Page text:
I am amused by what I typed then:
I’m in the midst of changing the provider of my Virtual Private Server from Webfusion to Tagadab. This is mainly due to Webfusion being sensationally unhelpful in advising me on how to migrate my VPS (hosting several websites) away from the old server, running software past end-of-life. Their answer was that I should simply open a new VPS account with them, and keep both old and new accounts open while I stumbled through the migration without assistance.
Because five years later, that is exactly what I went through again with Tagadab. No interest in helping me bring my old VPS up to date, they would rather I dump it and start again. With them, still, of course.
I almost walked again. But then a helpful support guy came up with an option to move from a VPS to their Cloud Solution
- It is virtually the same with regard to how the sites are maintained; I don’t have to learn new tools.
- It is more flexible – if I want a bit more diskspace, I can just pay for it, and not have to upgrade to the next package.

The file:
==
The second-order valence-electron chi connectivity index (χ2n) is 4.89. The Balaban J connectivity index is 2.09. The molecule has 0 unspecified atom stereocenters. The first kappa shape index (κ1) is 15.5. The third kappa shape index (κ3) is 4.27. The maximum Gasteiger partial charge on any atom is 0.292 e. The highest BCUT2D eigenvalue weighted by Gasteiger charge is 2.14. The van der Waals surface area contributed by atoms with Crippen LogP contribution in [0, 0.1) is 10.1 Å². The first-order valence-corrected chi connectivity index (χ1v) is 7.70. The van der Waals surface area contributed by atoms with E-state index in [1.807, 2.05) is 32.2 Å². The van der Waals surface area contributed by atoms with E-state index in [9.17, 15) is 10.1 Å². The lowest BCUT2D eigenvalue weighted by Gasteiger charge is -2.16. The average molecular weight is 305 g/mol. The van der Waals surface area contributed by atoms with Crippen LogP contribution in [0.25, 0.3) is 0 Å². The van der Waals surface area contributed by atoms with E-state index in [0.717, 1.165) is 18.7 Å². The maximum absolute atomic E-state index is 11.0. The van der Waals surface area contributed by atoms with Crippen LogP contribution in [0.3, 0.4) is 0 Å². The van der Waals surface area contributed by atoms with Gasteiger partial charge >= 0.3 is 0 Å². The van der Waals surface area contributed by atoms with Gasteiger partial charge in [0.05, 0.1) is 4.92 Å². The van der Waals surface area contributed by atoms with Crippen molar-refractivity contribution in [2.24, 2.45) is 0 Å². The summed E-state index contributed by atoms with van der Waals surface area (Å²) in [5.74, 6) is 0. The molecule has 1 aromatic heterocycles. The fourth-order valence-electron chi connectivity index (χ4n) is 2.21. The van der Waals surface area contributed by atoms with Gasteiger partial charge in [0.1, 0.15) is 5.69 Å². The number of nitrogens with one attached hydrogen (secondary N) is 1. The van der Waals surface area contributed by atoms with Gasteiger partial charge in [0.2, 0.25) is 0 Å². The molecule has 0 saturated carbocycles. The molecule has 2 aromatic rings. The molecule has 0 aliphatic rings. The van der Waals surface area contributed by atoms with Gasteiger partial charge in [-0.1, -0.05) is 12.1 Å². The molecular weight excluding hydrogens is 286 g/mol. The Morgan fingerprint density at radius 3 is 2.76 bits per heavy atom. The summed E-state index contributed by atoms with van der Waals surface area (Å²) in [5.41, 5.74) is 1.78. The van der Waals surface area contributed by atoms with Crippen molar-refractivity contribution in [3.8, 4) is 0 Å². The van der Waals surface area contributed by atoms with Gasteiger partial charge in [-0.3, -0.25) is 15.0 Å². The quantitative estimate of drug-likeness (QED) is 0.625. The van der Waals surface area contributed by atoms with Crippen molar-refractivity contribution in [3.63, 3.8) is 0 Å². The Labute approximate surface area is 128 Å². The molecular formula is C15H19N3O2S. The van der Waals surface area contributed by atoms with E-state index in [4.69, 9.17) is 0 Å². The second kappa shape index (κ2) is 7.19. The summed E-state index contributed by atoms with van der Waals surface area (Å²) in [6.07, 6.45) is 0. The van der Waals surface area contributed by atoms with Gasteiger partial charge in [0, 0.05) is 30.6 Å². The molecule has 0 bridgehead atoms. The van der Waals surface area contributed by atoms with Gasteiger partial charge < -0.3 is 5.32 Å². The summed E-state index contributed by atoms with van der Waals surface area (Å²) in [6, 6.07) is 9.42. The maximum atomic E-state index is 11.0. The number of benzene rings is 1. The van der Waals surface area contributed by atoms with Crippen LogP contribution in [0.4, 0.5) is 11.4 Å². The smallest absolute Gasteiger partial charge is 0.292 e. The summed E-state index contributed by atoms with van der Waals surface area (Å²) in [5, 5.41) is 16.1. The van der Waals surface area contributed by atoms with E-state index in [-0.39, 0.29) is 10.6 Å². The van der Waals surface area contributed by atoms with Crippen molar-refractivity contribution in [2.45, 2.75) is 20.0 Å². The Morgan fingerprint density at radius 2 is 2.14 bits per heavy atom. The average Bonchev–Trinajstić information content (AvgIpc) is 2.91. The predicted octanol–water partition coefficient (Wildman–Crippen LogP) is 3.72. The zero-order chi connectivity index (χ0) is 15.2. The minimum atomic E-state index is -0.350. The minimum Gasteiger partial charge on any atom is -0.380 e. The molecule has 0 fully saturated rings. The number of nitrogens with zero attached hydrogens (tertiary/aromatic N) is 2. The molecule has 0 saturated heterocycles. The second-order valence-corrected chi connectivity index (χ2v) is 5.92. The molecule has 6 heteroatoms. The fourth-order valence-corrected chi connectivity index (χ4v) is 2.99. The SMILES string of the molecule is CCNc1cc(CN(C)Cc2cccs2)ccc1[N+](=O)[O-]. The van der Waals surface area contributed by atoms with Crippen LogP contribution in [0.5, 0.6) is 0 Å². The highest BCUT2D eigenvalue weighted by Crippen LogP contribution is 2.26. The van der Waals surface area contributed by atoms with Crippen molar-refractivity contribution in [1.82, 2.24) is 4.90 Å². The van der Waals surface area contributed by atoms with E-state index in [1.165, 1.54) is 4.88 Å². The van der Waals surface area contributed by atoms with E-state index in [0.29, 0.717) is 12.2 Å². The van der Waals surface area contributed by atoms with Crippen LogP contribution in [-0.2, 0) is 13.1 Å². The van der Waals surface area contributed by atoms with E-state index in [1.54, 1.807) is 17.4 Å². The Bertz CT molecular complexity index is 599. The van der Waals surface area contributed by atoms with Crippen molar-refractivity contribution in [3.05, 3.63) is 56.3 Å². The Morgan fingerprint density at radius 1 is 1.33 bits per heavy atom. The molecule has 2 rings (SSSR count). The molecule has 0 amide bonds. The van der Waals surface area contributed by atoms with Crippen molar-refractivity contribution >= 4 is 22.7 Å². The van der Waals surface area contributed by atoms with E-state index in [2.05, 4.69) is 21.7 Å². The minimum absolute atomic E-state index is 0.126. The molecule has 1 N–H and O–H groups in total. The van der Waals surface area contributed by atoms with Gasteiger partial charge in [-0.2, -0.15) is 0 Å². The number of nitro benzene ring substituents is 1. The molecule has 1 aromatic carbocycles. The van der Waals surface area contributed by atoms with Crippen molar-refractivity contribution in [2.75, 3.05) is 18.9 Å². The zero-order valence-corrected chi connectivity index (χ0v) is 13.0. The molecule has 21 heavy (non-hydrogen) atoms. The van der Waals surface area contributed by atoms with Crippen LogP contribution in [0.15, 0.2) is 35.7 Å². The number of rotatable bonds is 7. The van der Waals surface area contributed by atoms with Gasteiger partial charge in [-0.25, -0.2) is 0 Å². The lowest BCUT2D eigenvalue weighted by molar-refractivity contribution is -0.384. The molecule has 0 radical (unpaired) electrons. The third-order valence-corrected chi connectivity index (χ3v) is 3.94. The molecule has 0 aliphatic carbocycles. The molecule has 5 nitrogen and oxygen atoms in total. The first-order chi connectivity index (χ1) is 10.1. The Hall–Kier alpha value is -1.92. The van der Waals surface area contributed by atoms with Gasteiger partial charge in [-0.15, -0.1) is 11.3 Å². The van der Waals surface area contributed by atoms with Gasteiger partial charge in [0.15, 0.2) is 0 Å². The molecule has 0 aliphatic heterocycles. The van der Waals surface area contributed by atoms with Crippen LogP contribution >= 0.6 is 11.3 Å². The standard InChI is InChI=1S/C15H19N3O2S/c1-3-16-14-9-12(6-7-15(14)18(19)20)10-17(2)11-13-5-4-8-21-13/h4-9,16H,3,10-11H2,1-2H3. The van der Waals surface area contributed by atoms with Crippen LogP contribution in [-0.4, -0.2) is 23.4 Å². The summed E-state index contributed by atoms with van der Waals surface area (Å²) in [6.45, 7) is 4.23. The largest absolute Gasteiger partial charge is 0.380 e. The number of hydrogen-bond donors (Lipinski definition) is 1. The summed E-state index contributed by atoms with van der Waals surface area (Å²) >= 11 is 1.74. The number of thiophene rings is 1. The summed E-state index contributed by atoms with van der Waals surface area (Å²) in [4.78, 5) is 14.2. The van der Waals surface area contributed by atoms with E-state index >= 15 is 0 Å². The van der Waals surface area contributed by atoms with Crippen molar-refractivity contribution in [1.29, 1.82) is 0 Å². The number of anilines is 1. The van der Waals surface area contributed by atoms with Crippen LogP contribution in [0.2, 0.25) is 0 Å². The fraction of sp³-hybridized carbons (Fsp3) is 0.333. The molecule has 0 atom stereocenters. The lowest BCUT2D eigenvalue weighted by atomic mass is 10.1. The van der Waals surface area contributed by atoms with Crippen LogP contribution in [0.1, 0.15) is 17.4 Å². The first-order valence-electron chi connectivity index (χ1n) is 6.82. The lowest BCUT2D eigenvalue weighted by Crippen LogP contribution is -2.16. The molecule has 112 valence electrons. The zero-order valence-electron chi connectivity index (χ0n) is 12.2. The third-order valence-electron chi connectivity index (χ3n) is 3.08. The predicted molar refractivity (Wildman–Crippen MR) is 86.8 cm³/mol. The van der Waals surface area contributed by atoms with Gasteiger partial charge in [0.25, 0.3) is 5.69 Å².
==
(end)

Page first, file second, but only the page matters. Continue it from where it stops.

- It is also cheaper, by about 9 quid a month, for the same (or better) package components.
The one drawback is that it is limited to 50Gb a month, but my websites should easily stay under that, having recently reviewed my bandwidth. Even if I did go over, it is 0.02/Gb for more. So I would need to be going over my allocation by 450Gb to negate my monthly saving.
I think I can live with that!
This time I used a migration tool to move the domains from Plesk on the VPS to Plesk on the cloud. It didn’t do everything for me, but it made life a lot simpler.
I have a couple of outstanding issues. My board-game group’s forum is currently down because it is just too old to run on the new server. That’s down to me, and I will be bringing in a new design soon. Thankfully, due to the lockdown, it was not seeing much use.
The other issue is the php files that form a kind of backend for most of my Alexa skills refuse to run. Not even phpinfo.php, which is the basic test script. I’ve handed that to support to look at.
But all in all a good day’s work.